Date of Award


Degree Type


Degree Name

Master of Science in Systems Engineering


Mechanical, Industrial and Systems Engineering

First Advisor

Gretchen Macht


Electric Vehicles (EV) sales are experiencing an increasing trend in many industrialized countries [1, 2]. Globally, at the end of 2017, there was an annual increase of one million EVs on the road, totaling to three million EVs on the road [3]. However, despite recent developments and the high potential of Battery Electric Vehicles (BEVs), the market penetration rate of EVs is still very low due to discrepancies between consumer expectations and knowledge, the limited range and long charging times [4, 5]. Recent research demonstrated that there is a significant difference in energy consumption of BEVs between aggressive and non-aggressive driving. This research additionally, provide evidence that the concept of eco-driving for Internal Combustion Engines (ICE) vehicles works well for describing energy efficient Driving Behavior (DB) for BEVs [6].

The goal of this research was to confirm the energy consumption clusters found in the literature, as well as to confirm and expand the clustering methodology executed for determining these clusters. The original literature executed a hierarchical clustering technique utilizing Ward’s algorithm. In addition to verifying the hierarchical clusters, Latent Profile Analysis (LPA), a form of model-based clustering, is then introduced as the new clustering approach to explore alternative clusters through a more diverse clustering approach.

Based on the fact that Dataset 1 (from previous research) and Dataset 2 (from this body of work) were found to be statistically similar, they get merged into a more comprehensive dataset. This research confirmed the two energy consumption clusters (i.e., efficient and inefficient drivers) found in previous research with Dataset 1 using Ward’s method. Given the fact that the clusters were very similar for both Ward’s method and LPA for Dataset 1, these results strongly affirm these previous results regardless of the methodological clustering approach. Clustering Dataset 2 with Ward’s method resulted in three energy consumption clusters as well, providing proof that at least three clusters are significant. LPA for Dataset 2 revealed similar clusters providing evidence that Ward’s method and LPA find similar cluster when the sample size within the clusters is sufficient large.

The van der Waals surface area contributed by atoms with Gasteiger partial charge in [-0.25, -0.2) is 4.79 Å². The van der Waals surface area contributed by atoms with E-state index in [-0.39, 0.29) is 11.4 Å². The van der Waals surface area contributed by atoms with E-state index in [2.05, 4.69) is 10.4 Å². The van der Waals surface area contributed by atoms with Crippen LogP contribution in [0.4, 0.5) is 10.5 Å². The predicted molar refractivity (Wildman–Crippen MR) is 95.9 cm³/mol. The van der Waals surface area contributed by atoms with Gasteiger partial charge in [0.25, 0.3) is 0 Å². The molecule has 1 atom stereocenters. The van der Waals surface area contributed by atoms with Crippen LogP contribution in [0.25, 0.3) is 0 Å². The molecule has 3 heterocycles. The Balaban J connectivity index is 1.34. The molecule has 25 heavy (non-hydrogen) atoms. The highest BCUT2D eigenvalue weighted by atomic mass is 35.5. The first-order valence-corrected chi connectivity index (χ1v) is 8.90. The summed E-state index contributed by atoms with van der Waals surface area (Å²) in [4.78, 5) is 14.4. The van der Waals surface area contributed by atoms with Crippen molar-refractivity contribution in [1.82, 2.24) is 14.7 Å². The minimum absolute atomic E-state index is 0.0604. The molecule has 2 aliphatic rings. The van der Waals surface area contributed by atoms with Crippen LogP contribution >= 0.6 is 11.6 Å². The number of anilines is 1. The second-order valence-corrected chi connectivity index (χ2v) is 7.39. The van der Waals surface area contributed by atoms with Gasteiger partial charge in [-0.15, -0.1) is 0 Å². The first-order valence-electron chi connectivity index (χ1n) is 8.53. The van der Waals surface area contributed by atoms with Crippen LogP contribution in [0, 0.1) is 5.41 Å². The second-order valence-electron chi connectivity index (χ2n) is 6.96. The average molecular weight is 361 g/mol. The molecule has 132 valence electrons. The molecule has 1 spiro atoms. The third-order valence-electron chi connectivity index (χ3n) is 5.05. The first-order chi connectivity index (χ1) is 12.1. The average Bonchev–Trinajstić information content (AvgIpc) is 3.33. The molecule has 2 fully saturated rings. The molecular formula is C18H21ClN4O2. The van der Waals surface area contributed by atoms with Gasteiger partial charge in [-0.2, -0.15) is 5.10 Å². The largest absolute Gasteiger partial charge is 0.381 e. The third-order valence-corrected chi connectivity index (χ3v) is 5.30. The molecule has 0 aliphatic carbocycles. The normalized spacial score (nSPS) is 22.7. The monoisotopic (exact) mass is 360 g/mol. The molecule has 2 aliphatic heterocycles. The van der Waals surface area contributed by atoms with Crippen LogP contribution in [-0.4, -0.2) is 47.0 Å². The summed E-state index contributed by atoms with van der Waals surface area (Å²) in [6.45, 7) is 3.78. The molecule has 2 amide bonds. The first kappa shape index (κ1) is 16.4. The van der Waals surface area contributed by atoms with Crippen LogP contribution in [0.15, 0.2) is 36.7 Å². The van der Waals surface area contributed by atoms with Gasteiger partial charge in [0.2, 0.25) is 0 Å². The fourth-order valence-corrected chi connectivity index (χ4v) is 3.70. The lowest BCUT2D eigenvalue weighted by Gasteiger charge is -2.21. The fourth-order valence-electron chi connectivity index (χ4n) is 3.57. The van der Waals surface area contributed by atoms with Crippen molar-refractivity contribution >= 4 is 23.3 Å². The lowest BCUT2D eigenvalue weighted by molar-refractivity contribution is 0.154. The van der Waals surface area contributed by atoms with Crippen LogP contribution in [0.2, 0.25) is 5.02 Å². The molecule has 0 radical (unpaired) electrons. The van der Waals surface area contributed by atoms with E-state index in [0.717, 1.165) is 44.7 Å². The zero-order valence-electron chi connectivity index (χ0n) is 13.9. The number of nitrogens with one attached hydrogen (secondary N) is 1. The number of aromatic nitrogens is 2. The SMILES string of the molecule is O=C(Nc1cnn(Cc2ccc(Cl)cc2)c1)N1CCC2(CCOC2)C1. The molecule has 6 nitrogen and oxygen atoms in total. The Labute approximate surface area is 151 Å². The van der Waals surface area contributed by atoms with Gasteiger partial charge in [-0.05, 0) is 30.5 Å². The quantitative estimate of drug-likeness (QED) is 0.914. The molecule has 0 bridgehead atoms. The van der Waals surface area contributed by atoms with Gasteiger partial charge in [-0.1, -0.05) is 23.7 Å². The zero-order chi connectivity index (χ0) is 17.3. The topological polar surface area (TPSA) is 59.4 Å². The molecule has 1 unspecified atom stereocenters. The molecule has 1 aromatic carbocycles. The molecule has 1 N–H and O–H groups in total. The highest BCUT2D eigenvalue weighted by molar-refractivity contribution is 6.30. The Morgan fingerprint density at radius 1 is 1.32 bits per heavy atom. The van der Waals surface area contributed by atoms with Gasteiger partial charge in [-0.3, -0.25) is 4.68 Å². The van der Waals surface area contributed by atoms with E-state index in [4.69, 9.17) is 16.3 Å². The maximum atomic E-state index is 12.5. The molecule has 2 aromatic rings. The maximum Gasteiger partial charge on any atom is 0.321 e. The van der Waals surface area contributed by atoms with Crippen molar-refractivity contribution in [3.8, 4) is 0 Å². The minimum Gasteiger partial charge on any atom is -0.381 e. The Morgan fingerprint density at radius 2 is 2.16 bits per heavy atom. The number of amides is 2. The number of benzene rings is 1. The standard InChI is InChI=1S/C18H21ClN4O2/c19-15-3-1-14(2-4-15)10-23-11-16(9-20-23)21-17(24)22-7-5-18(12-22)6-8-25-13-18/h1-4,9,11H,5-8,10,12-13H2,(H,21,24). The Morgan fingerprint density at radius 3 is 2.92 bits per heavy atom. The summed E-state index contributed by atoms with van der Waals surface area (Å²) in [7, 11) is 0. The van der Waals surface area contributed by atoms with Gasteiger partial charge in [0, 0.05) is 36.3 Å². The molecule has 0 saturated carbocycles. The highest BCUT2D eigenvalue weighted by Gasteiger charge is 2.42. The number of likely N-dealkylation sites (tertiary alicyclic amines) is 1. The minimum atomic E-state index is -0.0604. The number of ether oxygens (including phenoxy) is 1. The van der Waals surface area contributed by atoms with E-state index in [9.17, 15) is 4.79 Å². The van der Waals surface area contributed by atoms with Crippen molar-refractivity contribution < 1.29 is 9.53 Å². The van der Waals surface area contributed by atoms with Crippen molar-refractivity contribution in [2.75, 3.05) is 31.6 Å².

For the Combined Dataset, excluding the outlier driver 34.1, with a sample size exceeding 50 participants, Ward’s method results in three significant clusters. This strengthens the argument that DB with respect to energy consumption can be clustered into at least three clusters. Expanding the cluster analysis by LPA provides a four and five component model with each equally shaped clusters, grouping drivers in accordance to what is known in the literature about the influence of DB on energy consumption.

This research provides a better understanding of how BEV drivers need to be clustered based on their mean energy consumption per mile and standard deviation. It provides strong evidence that the assumption from previous research, that at least 3 clusters are relevant when analyzing driving behavior with respect to energy consumption, is true. Additionally, further clusters are found on a more comprehensive dataset which go along with the perception of literature that acceleration and speed are main factors for explaining energy consumption of BEV driving behavior.